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Schools help budding game designers, animators polish craft
©New York Times
© St. Petersburg Times, published January 17, 2000
Last January, Brian Johnson, a 31-year-old construction foreman in Detroit, loaded his television, his computer and his cat into his pickup truck and headed to California to fulfill a childhood dream of making his living as a computer animator.
Enticed by a local radio advertisement, Johnson enrolled at the Ex'pression Center for New Media, a new school in Emeryville, Calif., across the bay from San Francisco.
The cat disappeared a few days after the move, but the rest of Johnson's experience has been happy. "I'm very glad I did this," he said. "I feel much closer to achieving some of my childhood dreams than I ever have in my life."
Johnson, who holds an associate of science degree from a military college in Georgia, will graduate in March with an associate of applied science degree in digital visual media. He has lined up a job in California with Silent Planet, an Orlando animation company.
Ex'pression is one of a handful of new degree-granting schools that offer no courses covering The Iliad, The Aeneid or Le Morte d'Arthur. Not that they shy away from battles or heroes. In fact, those subjects are at the heart of their mission. They offer a rigorous, narrowly focused curriculum in creating fantasy worlds and action games. While educators with more traditional programs are skeptical about such an approach, those running the newer programs defend them as an efficient way to produce new crops of computer animators and computer game designers.
Ex'pression, which offers associate degrees in digital visual media and sound arts in a 14-month program, advertises itself as a "total-immersion boot camp." The courses, with titles such as 3-D Modeling and Advanced Effects, train aspiring animators to reflect light off Buzz Lightyear's helmet or give Sonic the Hedgehog his quirky movements.
There is nothing vaguely scholarly about the school. Its atmosphere is less collegiate than a high-tech start-up. It occupies 65,000 square feet in a cavernous renovated office building once owned by Sybase, a software company.
The walls, painted purple, red and yellow, look like something Willy Wonka might have dreamed up. Classrooms have large interior windows to make it easier to show visitors around, Ex'pression president Gary Platt said.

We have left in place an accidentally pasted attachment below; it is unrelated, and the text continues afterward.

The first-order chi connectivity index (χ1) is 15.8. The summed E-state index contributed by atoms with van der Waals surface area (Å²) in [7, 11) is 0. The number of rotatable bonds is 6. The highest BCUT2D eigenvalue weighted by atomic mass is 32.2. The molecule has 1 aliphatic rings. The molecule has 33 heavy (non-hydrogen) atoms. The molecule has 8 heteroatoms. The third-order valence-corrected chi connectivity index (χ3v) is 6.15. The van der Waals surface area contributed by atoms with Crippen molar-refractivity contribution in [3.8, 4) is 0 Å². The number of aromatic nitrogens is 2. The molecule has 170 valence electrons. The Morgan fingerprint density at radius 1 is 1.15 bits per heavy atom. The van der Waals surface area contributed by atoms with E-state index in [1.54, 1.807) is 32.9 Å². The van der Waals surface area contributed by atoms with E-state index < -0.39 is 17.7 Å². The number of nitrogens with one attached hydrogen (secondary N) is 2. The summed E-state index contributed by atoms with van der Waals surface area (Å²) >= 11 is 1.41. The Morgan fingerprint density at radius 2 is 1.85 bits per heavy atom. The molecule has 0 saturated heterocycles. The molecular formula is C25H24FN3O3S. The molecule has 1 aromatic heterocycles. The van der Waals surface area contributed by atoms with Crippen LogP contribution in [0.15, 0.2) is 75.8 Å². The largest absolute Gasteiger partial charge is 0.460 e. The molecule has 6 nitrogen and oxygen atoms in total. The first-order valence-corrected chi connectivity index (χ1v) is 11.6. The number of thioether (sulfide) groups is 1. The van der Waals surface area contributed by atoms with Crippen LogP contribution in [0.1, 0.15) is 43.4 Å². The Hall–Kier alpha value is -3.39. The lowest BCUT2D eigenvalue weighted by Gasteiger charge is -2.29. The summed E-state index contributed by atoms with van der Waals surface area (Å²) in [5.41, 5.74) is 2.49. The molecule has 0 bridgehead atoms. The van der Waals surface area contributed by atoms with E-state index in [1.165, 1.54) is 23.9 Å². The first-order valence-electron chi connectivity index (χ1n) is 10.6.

Ex'pression is financed by Eckart J. Wintzen, a Dutch computer entrepreneur who has poured $23-million into the school and its state-of-the-art computer and sound equipment.
In a telephone interview from Amsterdam, Wintzen said he had set up Ex'pression (the school's name is partly a play on Eck's, from his first name) as a model for teaching computer-based skills such as computer animation. "This is stuff you can't learn from a book or from a teacher standing in front of a class with slides," he said.
Indeed, the school's library is a sparsely endowed, lonely looking room. Apart from multiple copies of the Global Village and other titles by and about Marshall McLuhan, whose ideas fascinate Wintzen, the collection is limited to titles such as Television Fundamentals and the Audio Engineer's Reference Book.
The real learning, Wintzen said, takes place not from books but in the many computer laboratories and sound studios where the school's 162 students sharpen their skills. The school has its own render farm, which is a collection of powerful computers that perform the time-consuming computations necessary to produce complex animation sequences.
Platt said a render farm like the school's was usually found only at computer animation studios. He says proudly that the school taught animation using Maya, a sophisticated software package for digital animators that is being adopted at Pixar Animation Studios, of Toy Story fame.
Pixar and Industrial Light and Magic, the visual effects division of Lucas Digital in San Rafael, Calif., are two brass rings of prospective employment for the school's first graduating class, which will receive diplomas in March.
Pixar seems to be something of a fixation at the school. Original line drawings of characters from Toy Story hang on one wall. Various dolls from the film and its sequel are displayed on office credenzas.